Van Sickle: To be clear, in our first two projects, we didn't relay any information to providers. We were entirely patient focused. That was really driven by the medical school's institutional review board, which said if your product isn't functioning well, we don't really want that information to get into the clinical pathway. We had to show it was going to work reliably, which was a sensible approach. But now that we are about to roll out the product commercially, it's a totally different situation; still, a similar challenge exists. The most frequent refrain we hear from health systems is we don't want mobile health tools or remote monitoring to interfere with our existing workflow.

QM: What's their concern? That unintelligible data would be dumped on them?

Van Sickle: There's that. It's a challenge the whole industry faces: how do you give providers a way to quickly survey and shepherd a population of patients—see how their patients are doing, who is not well controlled, and who is worsening and needs more attention. There's also the issue of reimbursement. There is no payment or financial incentive to read e-mails and there's a strong disincentive to getting a stream of data that you don't have time to process. If you miss something, you're on the hook.

QM: How do you plan to overcome that?

Van Sickle: One of the first things we want to demonstrate is that we're a useful adjuvant to existing tools for managing asthma and understanding how your patients are doing. The tools physicians have now—such as quarterly questionnaires—don't provide a complete picture. We think objective, near real-time instruments that passively and objectively capture information about asthma from daily life can provide much more value. In addition there's a lot we can do just by helping a patient improve their management.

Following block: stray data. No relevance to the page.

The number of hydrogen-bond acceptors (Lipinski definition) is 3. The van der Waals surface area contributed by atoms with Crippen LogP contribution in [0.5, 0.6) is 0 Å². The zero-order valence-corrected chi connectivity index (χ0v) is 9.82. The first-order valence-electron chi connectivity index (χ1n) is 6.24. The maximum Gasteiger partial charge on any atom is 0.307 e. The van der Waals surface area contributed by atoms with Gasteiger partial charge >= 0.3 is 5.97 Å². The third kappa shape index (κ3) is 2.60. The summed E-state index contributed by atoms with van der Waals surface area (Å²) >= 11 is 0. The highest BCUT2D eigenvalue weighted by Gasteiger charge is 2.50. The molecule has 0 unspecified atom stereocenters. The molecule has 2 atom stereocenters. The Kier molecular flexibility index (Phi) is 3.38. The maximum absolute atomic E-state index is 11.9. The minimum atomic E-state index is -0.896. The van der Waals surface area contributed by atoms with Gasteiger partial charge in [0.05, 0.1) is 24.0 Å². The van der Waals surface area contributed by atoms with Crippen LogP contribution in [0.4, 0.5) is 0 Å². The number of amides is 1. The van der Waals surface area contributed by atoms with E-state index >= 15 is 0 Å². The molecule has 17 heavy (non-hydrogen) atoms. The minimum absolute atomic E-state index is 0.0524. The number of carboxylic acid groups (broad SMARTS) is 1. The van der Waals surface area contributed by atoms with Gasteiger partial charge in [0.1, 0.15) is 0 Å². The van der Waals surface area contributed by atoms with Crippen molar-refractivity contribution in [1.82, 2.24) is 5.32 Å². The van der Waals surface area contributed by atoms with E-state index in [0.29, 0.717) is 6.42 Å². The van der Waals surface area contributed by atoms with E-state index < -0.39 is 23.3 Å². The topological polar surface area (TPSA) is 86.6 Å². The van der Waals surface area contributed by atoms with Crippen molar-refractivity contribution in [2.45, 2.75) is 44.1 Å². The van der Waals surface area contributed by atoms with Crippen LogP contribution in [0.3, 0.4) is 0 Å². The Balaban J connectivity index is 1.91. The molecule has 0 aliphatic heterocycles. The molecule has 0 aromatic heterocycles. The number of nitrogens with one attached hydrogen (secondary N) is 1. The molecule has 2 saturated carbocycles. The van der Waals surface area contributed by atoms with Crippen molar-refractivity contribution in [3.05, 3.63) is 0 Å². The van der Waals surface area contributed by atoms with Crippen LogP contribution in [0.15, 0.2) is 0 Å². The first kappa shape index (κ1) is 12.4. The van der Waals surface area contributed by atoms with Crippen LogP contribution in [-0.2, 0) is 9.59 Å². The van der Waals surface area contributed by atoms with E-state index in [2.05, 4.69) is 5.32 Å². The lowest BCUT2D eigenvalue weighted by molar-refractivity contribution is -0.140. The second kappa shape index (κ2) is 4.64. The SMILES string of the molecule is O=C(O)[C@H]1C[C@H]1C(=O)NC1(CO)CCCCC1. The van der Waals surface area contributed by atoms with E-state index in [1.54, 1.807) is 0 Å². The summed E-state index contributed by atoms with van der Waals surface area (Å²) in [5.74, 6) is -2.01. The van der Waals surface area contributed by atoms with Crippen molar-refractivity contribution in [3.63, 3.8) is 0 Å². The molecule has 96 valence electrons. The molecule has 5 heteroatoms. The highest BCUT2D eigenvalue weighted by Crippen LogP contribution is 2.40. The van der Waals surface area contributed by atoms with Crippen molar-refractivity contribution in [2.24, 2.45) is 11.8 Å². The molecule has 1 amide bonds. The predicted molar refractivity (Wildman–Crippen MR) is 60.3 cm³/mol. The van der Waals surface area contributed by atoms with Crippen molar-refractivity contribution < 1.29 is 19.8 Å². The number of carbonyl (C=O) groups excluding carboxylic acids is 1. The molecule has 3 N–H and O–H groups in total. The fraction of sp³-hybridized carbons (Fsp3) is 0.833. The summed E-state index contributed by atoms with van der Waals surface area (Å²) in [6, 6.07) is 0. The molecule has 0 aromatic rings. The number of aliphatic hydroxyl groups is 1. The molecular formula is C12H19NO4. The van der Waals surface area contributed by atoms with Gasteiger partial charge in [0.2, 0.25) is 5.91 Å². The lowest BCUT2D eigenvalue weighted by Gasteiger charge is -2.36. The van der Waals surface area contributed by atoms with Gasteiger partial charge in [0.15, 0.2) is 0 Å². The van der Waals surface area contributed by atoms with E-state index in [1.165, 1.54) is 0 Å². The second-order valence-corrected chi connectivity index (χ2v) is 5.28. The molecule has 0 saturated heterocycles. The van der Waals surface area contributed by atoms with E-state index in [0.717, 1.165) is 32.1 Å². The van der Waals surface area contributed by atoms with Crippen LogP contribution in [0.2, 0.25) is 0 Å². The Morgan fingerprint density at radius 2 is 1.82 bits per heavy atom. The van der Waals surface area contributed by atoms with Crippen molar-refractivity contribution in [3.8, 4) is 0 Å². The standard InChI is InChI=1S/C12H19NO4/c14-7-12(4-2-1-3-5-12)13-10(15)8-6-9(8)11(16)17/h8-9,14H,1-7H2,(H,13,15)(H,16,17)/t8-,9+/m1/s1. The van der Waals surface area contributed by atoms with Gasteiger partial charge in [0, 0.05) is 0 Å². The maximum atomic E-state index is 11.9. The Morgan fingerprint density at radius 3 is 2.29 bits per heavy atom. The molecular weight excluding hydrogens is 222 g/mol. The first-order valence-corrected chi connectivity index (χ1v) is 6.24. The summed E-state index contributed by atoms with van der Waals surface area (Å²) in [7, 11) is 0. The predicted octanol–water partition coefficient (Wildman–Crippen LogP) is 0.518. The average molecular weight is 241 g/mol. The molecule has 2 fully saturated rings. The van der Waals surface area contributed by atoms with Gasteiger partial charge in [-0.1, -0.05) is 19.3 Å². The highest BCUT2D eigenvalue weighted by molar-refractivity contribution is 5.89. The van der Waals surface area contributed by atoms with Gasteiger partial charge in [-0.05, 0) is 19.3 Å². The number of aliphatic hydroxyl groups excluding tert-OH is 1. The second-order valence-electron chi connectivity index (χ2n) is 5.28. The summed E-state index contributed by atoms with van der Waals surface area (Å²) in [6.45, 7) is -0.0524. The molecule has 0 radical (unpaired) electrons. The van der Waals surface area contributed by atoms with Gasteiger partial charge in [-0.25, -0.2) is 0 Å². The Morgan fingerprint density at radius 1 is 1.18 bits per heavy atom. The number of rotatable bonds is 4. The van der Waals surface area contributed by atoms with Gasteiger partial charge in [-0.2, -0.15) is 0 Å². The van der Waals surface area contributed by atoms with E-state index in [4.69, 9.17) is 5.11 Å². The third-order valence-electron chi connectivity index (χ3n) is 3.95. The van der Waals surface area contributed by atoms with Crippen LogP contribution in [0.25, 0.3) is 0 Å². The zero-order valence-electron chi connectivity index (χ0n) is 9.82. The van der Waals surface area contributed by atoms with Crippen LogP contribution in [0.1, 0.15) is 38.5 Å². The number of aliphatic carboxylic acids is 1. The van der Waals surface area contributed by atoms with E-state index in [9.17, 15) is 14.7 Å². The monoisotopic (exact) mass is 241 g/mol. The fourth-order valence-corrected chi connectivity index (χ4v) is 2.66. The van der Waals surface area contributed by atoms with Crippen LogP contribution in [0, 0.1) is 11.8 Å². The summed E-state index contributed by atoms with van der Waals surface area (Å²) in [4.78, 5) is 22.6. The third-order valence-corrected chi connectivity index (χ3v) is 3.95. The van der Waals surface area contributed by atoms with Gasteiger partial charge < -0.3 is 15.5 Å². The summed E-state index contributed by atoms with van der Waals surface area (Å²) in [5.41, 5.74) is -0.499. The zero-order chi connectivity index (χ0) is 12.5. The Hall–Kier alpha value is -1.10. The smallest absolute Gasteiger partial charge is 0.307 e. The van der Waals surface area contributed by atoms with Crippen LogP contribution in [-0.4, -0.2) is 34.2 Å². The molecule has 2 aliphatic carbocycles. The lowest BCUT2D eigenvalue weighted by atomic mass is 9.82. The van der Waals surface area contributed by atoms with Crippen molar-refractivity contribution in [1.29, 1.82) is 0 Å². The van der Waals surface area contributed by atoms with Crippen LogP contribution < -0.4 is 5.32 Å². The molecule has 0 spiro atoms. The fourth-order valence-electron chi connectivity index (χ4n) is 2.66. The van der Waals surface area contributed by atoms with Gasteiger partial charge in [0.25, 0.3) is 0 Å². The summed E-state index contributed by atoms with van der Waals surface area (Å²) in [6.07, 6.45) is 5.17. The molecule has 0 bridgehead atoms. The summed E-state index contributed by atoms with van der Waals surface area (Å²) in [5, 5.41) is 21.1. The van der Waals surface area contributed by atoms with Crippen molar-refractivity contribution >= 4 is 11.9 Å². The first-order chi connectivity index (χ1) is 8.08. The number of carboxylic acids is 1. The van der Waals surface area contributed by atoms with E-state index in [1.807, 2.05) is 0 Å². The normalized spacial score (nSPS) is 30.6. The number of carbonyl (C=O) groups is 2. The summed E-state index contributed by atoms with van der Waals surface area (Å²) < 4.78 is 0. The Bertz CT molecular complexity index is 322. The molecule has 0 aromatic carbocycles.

QM: So what's your business plan? Will you sell the product to patients? To insurers?

Van Sickle: To anyone who is at risk for the economic consequences of poorly controlled asthma. There is a pretty strong economic case to be made for improving asthma control. A patient with uncontrolled asthma requires an additional $3,000 to $4,000 a year in health care compared to a patient with controlled asthma.3 To lower the costs of asthma, you need a system to help you identify who those people are, that gets them engaged in management and that provides you with robust ways to monitor and evaluate whether they are improving. As a business, we provide health plans and clinicians and self-insured employers with those tools, for a tiny fraction of what they're paying to care for uncontrolled asthma.

QM: Do you see other uses for the data?

Van Sickle: We often run smaller projects with academic research teams and public health groups, where we provide them with technology to collect information on specific research questions. For example, right now we have a project getting started with the VA Puget Sound Health Care System applying our technology to understand patterns of exacerbations of chronic obstructive pulmonary disease. It's a comparable kind of disease state, with overlapping medications, and has similar patterns of unexplained exacerbations. Scientists and public health agencies are interested using the technology to understand health effects of a variety of environmental exposures. Characterizing respiratory symptoms resulting from things like red tide [algae bloom] events, or in the case of Hawaii we have a project where they are looking at the effect of volcanic sulfur dioxide—smog emitted by an active volcano. It has harmful respiratory health effects particularly in kids with asthma so you can use the sensors coupled with environmental sampling and modeling to better characterize and understand that burden and what you can do at a public health and policy level to minimize it.